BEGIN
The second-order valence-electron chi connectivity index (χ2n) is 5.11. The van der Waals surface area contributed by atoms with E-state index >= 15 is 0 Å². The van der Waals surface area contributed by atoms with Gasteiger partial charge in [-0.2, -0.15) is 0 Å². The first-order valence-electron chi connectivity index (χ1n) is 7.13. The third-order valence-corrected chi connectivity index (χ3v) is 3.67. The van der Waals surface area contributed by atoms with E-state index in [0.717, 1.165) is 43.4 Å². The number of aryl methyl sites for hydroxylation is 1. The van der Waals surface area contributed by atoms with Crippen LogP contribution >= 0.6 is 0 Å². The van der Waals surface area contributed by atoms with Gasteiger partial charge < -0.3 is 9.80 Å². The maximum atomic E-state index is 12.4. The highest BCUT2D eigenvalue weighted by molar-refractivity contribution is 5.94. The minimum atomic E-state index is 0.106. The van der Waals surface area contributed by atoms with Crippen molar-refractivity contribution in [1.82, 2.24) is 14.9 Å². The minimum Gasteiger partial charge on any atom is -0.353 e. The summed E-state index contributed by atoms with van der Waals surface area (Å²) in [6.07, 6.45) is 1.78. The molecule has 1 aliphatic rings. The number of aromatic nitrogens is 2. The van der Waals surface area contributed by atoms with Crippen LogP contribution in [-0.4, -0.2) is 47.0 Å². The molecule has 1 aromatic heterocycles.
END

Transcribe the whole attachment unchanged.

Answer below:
The second-order valence-electron chi connectivity index (χ2n) is 5.11. The van der Waals surface area contributed by atoms with E-state index >= 15 is 0 Å². The van der Waals surface area contributed by atoms with Gasteiger partial charge in [-0.2, -0.15) is 0 Å². The first-order valence-electron chi connectivity index (χ1n) is 7.13. The third-order valence-corrected chi connectivity index (χ3v) is 3.67. The van der Waals surface area contributed by atoms with E-state index in [0.717, 1.165) is 43.4 Å². The number of aryl methyl sites for hydroxylation is 1. The van der Waals surface area contributed by atoms with Crippen LogP contribution >= 0.6 is 0 Å². The van der Waals surface area contributed by atoms with Gasteiger partial charge < -0.3 is 9.80 Å². The maximum atomic E-state index is 12.4. The highest BCUT2D eigenvalue weighted by molar-refractivity contribution is 5.94. The minimum atomic E-state index is 0.106. The van der Waals surface area contributed by atoms with Crippen molar-refractivity contribution in [1.82, 2.24) is 14.9 Å². The minimum Gasteiger partial charge on any atom is -0.353 e. The summed E-state index contributed by atoms with van der Waals surface area (Å²) in [6.07, 6.45) is 1.78. The molecule has 1 aliphatic rings. The number of aromatic nitrogens is 2. The van der Waals surface area contributed by atoms with Crippen LogP contribution in [-0.4, -0.2) is 47.0 Å². The molecule has 1 aromatic heterocycles.